Idle Speed 
Inspect idle speed 
Throttle Control System 
Inspect amount of play in the throttle control system 
Inspect Lever Movement:
Lever should move smoothly and return to its original position after release with no drag
Check engine vacuum synchronization 
Replace engine oil
Replace engine oil filter 
Fuel System 
Replace fuel filter
Replace fuel hose 
Inspect fuel system 
Evaporative Emission Control System 
Check evaporative emission control system 
Cooling System 
Inspect cooling system 
Replace coolant, water hose, and O-ring  
Valve Clearance 
Inspect valve clearance 
Air Suction System 
Inspect air suction system 
Inspect clutch operation, amount of free play, smooth engagement and disengagement 
Drive Chain 
Inspect drive chain wear 
Inspect drive chain guide wear 
Brake System 
Inspect brake system 
Inspect brake lever operation; check freeplay, drag, and effectiveness
Change front and rear brake fluid 
Replace rubber parts of brake master cylinder 
Replace rubber parts of brake calipers 
Replace brake hose 
Check suspension system 
Lubricate rear suspension 
Check steering play 
Lubricate steering stem bearing 
Check wheel bearing wear 
Spark Plug 
Replace spark plugs
Electrical System 
Check electrical system 
Lubricate chassis parts 
Check and replace bolts, fasteners, and nuts if necessary 

1.3 Kawasaki Motorcycle Cleaning Tips

Regularly cleaning your ride is an important part of Kawasaki motorcycle maintenance. Cleaning your motorcycle will preserve its aesthetic appeal, optimize power output, extend its lifespan, and improve its resale value.

  • The engine and exhaust should be cool before you start washing.
  • Wash your Kawasaki motorcycle with a neutral detergent or mild cleaner and water.
  • If your bike is equipped with factory luggage bags, make sure to clean them according to the instructions in the owner’s manual. However, if you have installed aftermarket Kawasaki saddlebags, then follow the cleaning instructions provided by the luggage brand.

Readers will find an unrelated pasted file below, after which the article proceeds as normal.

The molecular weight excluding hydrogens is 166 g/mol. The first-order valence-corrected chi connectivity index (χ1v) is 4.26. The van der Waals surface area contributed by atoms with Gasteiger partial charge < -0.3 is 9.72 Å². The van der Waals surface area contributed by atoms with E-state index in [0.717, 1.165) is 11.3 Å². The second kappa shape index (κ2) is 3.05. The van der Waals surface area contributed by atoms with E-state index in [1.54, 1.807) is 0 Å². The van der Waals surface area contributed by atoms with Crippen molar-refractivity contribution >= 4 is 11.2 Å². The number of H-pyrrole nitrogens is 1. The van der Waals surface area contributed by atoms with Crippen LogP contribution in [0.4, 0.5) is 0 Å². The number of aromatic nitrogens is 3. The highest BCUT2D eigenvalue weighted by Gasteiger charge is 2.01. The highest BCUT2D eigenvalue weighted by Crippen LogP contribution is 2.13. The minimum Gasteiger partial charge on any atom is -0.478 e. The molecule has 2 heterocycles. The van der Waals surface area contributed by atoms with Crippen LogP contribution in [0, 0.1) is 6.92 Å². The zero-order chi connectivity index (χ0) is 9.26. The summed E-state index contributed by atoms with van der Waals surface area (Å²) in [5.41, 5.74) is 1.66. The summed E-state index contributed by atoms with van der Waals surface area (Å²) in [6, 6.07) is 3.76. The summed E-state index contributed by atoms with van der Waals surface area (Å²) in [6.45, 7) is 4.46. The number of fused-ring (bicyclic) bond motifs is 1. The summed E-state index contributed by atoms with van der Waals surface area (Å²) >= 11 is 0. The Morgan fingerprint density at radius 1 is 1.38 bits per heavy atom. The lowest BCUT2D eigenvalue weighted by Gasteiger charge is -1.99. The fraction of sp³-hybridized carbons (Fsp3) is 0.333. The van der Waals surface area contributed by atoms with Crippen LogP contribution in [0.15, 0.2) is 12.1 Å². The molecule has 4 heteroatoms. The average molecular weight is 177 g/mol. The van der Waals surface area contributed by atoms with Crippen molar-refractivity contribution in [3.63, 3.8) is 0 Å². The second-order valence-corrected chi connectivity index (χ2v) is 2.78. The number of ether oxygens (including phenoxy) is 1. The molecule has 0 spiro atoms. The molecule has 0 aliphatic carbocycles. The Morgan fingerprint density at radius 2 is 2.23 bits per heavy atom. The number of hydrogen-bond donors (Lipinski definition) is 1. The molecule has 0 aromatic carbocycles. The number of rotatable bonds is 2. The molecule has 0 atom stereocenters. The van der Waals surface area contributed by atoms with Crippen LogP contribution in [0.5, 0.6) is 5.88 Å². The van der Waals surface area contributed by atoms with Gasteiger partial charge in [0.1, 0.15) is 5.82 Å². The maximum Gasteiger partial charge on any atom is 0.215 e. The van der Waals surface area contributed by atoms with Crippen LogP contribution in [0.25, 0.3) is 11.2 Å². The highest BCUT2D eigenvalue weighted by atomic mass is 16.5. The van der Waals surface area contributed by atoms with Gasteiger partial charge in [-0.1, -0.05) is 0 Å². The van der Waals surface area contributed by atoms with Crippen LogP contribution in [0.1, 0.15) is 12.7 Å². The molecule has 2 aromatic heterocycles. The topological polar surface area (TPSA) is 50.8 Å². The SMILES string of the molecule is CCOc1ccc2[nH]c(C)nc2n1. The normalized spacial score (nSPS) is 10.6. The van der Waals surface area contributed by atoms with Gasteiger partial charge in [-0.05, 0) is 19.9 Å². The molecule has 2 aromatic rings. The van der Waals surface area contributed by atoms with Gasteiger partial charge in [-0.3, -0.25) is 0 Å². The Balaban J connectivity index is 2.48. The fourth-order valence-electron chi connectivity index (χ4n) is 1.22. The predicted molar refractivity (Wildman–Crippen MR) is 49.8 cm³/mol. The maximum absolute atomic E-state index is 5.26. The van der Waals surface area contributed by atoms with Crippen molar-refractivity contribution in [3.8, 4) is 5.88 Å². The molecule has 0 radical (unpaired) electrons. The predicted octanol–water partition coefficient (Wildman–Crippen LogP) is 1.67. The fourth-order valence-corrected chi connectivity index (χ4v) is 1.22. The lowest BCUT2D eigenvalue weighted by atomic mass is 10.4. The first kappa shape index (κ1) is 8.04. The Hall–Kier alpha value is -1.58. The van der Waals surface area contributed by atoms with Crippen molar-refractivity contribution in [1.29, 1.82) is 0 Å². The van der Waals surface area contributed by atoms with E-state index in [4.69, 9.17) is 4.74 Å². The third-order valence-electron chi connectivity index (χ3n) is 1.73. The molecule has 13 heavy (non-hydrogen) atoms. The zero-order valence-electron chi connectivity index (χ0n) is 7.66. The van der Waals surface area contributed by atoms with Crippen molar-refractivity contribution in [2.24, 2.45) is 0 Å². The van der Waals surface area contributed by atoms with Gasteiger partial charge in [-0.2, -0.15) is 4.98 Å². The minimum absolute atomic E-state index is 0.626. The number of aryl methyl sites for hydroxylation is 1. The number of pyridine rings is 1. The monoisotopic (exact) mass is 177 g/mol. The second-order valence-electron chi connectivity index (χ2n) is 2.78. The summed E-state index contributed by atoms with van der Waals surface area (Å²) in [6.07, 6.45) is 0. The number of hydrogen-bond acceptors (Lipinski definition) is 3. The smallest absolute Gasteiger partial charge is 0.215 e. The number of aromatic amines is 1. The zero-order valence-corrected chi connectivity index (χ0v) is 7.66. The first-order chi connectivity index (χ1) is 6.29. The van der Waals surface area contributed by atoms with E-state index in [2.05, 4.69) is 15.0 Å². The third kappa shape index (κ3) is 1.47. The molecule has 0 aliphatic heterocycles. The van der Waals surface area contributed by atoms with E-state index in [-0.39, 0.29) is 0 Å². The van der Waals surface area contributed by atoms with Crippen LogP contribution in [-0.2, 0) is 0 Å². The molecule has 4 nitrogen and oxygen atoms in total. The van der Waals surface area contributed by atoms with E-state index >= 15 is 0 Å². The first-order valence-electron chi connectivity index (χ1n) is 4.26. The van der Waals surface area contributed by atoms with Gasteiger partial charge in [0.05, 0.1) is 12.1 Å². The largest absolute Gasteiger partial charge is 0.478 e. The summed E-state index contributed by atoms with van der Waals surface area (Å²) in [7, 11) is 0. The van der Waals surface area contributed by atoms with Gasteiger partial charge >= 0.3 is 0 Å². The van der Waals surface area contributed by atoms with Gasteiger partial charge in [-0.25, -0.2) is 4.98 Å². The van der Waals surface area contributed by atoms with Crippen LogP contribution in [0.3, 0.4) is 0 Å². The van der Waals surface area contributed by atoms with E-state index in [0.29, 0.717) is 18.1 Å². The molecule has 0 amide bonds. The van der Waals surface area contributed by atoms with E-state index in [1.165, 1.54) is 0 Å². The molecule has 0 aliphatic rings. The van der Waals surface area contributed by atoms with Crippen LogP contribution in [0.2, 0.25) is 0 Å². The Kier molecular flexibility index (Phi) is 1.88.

• .
  • Avoid washing with harsh chemicals, degreasers, oil and rust removers, ammonia-based cleaners, degreasers, solvents, and electrical contact cleaners. These chemicals will damage the paint finish, rubber and plastic components, synthetic parts, and headlight lens.
  • Do not apply degreaser to seals, tires, and brake pads.
  • If you spill coolant, brake fluid, oil, or gasoline during refills, clean up the mess with water. Automotive fluids can damage the paint finish and plastic surfaces.
  • Do not use abrasive tools like wire brushes, steel wool, and coarse lower grit sandpaper for cleaning.
  • Take extra care when cleaning the headlight lens, fairing, and other plastic parts that are susceptible to scratching.
  • Clean off radiator obstructions with a hose at low pressure. Using high pressure can damage the radiator fins.
  • After riding near the ocean or over salted roads, immediately wash your motorcycle with cold water. Do not use warm water as it can speed up the oxidative reaction of salt and cause corrosion. Once the bike is properly washed and dried, apply anti-corrosion spray on metal and chrome parts to prevent rusting.
  • After washing the bike, moisture may form inside the headlight lens. To remove moisture, start the engine and turn on the headlight. Eventually, the heat from the bulb will cause the moisture to evaporate.
  • If your bike has matte paint finish, do not rub the parts vigorously to avoid causing the matte finish to become faded.
  • Always use a soft microfibre cloth to dry the plastic parts. Once dried, use a recommended plastic polish spray.
  • After cleaning your bike, cover it with a breathable motorcycle cover. Covering the bike protects its finish from damaging UV rays and limits the amount of dust that settles on the bike.

1.4 Kawasaki Motorcycle General Lubrication

Lubricating moving parts can help prevent them from wearing out faster and reduce damage due to scraping. Lubricating your motorcycle parts will help accomplish the following:

  • Reduce friction between moving parts and prevent premature wear and tear or failure.
  • Increase the lifespan of components, minimizing the need for frequent replacements.
  • Prevent corrosion, allowing you to ride in humid and wet conditions.
  • Reduce noise significantly and ensure a smooth ride.
  • Prevent overheating and premature failure, especially in hot temperatures.
  • Improves performance and efficiency of the engine, transmission, chain drive, levers, and other components.

Lubrication Tips

  • Lubricate Kawasaki parts with engine oil or grease listed in the periodic maintenance chart above. Besides the lubrication service intervals mentioned in the chart, you can apply grease/engine oil whenever your bike is exposed to rain or becomes wet. 
  • Before lubricating a component, clean off all rust using rust remover. Wipe off grime, grease residue, dirt, and oil.
  • Apply motor oil on the side stand, front brake lever, rear brake pedal, and clutch lever.